Historic preservation is an important component of livability. Historic buildings add visual interest to a City’s urban fabric and historic districts are usually well-connected and walkable in nature. Historic buildings serve as a reminder of a City’s heritage and roots and are also very attractive to visitors. Historic Preservation is “green” because when you keep a historic building intact instead of tearing it down and building something new in its place you are reducing waste that would come from demolition and saving natural resources and greenhouse gas emissions from new construction. Adaptive reuse of existing historic buildings is a cornerstone of green building in that the entire building is essentially recycled.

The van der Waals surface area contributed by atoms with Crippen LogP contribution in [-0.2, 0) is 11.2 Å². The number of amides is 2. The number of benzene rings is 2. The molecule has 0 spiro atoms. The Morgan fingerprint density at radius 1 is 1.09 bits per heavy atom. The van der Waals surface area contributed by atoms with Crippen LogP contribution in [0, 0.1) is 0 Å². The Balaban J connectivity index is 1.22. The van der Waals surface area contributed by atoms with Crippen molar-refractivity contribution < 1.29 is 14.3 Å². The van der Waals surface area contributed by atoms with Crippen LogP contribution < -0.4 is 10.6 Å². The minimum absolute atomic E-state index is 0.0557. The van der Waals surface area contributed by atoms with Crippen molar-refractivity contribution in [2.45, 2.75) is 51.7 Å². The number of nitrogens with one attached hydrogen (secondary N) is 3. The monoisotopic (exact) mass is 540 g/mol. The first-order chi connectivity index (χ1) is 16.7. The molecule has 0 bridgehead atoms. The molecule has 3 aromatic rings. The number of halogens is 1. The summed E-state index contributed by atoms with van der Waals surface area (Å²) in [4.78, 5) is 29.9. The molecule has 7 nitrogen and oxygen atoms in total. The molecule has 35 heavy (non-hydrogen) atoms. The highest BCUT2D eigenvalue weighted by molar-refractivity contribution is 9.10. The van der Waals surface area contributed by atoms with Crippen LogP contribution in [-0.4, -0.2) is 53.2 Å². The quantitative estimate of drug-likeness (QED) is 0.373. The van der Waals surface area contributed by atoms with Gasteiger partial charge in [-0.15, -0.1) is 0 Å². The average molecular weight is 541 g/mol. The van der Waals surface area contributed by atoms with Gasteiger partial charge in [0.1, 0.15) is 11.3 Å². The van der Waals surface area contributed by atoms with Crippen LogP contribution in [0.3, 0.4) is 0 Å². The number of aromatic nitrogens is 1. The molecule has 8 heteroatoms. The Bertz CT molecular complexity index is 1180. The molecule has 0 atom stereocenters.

An example of adaptive reuse is the Riverwalk Historic District’s Museum of History which is located in what was once the New River Inn. Riverwalk is one of three historic districts, and the museum is just one of 54 individually designated historic sites in our City.
We offer extensive information on how to have your property designated as a historic location, and what aspects of the structure or grounds needs to be preserved. You can also use our website to learn more about Fort Lauderdale's historic districts. For all this and more, visit Historic Preservation.